It would be nice to be able to read a bit of Latin to transcribe old documents more easily. We did Latin at school for the first two years I was there then it was dropped in favour of Spanish or German - French was compulsory at that time. All I can remember is 'amo, amas, amat, amamus, amatis, amant' and the school motto 'Ab honesto virum bonum nihil deterret' - which means something like 'nothing deters an honest man from doing what is right'.

What’s your favourite quote (for now)?

By shallow rivers to whose falls melodious birds sing madrigals

I read this earlier this year on a tin glazed earthenware pot by Lawrence McGowan at the Potteries Museum in Hanley – I liked it so much I wrote it down so I wouldn’t forget it.

What is your favourite colour?


What is your favourite piece of clothing in your own wardrobe?

An old black jacket I bought in 1996 at a Richards shop in Wilmslow

What is your dream job?.

I’d love to own a bookshop with a small coffee shop attached.

Describe your personal style?
Hmm – hard one – I do like everything to match but not be too formal for example a classic jacket with jeans and boots or a long wool coat with boots - in the summer I live in longish skirts, t shirts and sandals.

What’s your favourite tree?
Horse Chestnut because they look so gorgeous in Spring and early Summer with their spectacular huge flowers and in Autumn they give us shiny brown conkers.

What are you going to do after this?

Start to prepare the dinner – see above

What’s your favourite fruit?

Ripe Victoria plums - straight off the tree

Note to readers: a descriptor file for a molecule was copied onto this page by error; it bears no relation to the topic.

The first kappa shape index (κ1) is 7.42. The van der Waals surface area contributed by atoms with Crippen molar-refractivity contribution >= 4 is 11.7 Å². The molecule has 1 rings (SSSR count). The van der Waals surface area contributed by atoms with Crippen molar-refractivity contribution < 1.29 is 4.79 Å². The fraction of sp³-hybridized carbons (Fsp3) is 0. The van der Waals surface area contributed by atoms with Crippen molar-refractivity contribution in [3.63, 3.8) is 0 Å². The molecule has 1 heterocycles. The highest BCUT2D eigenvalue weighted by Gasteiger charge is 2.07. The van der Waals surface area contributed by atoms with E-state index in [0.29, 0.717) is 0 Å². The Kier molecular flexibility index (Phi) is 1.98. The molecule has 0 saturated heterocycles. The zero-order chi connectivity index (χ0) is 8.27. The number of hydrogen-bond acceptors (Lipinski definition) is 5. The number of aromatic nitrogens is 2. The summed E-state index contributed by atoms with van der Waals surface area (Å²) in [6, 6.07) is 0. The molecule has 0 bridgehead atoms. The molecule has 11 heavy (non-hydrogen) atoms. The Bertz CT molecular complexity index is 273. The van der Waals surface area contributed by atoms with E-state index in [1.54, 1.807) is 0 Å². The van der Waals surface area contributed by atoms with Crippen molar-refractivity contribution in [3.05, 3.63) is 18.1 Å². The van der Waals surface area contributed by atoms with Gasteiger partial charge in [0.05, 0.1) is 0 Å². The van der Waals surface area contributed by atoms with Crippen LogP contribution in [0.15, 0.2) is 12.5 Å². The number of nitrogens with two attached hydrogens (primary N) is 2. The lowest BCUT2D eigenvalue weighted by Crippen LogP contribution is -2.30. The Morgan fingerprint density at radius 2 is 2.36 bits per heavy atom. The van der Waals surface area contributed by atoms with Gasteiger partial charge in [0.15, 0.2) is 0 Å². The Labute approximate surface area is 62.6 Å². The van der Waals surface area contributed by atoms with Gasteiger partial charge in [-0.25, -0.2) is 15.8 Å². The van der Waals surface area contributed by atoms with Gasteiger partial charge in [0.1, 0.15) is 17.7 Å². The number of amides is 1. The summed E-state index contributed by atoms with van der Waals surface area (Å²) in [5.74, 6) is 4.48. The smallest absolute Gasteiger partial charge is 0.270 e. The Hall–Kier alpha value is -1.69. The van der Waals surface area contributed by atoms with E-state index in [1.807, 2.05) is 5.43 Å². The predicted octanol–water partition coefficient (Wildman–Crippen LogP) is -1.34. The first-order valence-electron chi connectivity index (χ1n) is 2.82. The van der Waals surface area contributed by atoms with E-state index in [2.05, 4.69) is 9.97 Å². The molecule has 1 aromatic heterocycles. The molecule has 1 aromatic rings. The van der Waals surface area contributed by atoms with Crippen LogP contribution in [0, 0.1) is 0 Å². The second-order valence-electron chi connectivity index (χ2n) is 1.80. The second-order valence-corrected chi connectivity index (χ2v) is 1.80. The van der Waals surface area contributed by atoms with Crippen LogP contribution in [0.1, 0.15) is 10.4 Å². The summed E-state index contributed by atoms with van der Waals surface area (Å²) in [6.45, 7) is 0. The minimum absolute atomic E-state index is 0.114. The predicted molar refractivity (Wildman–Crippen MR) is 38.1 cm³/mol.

What inspires you?

Wonderful writing and beautiful places!

Your favourite books?

Loads but these ones are always on my list - The Enchanted April by Elizabeth von Arnim , A Month in the Country by J L Carr, Mrs Dalloway by Virginnia Woolf, North & South by Elizabeth Gaskell

What are you currently reading?
Grey Souls by Philippe Claudel - a murder mystery with a twist - set in France during WW1 and The Wonderful Weekend Book by Elspeth Thompson - I've gleaned some wonderful ideas from this book including the recipe for tonights meal (see above). I’ve just finished Stratton’s War by Laura Wilson a murder mystery set in London during the second world war. Next on my TBR pile is 'The Unbearable Lightness of Scones' by Alexander McCall Smith.

Go to your bookshelf, take down the first book with a red spine you see, turn to page 26 and type out the first line:

‘Swish, Swish, Swish went her long skirt over the grass verges, but every time they crossed the road she would relinquish Laura’s hand to gather it up from the dust , thus revealing to the child’s delighted gaze a frilly purple petticoat.’

From The Illustrated Lark Rise to Candleford by Flora Thompson

What delighted you the most today?

The booking of a holiday in the New Forest later this year we are going with my sister and brother-in-law.

What is your earliest childhood memory?